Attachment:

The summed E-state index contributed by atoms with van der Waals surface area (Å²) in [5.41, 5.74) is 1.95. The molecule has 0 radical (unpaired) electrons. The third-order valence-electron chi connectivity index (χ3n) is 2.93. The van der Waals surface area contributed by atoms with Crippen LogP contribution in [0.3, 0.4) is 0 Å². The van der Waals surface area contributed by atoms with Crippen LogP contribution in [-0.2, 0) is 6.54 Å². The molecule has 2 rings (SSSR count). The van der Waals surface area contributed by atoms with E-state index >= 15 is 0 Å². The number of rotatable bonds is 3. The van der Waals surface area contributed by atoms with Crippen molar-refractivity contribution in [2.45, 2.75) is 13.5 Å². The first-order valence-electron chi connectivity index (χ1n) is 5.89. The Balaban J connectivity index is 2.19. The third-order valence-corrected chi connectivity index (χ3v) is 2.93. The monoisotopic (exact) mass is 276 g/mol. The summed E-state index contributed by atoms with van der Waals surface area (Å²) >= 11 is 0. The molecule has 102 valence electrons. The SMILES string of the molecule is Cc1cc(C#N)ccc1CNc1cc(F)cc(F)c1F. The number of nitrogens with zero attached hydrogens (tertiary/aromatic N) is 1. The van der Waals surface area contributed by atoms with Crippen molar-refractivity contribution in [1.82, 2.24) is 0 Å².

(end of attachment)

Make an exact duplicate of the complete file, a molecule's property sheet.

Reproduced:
The summed E-state index contributed by atoms with van der Waals surface area (Å²) in [5.41, 5.74) is 1.95. The molecule has 0 radical (unpaired) electrons. The third-order valence-electron chi connectivity index (χ3n) is 2.93. The van der Waals surface area contributed by atoms with Crippen LogP contribution in [0.3, 0.4) is 0 Å². The van der Waals surface area contributed by atoms with Crippen LogP contribution in [-0.2, 0) is 6.54 Å². The molecule has 2 rings (SSSR count). The van der Waals surface area contributed by atoms with E-state index >= 15 is 0 Å². The number of rotatable bonds is 3. The van der Waals surface area contributed by atoms with Crippen molar-refractivity contribution in [2.45, 2.75) is 13.5 Å². The first-order valence-electron chi connectivity index (χ1n) is 5.89. The Balaban J connectivity index is 2.19. The third-order valence-corrected chi connectivity index (χ3v) is 2.93. The monoisotopic (exact) mass is 276 g/mol. The summed E-state index contributed by atoms with van der Waals surface area (Å²) >= 11 is 0. The molecule has 102 valence electrons. The SMILES string of the molecule is Cc1cc(C#N)ccc1CNc1cc(F)cc(F)c1F. The number of nitrogens with zero attached hydrogens (tertiary/aromatic N) is 1. The van der Waals surface area contributed by atoms with Crippen molar-refractivity contribution in [1.82, 2.24) is 0 Å².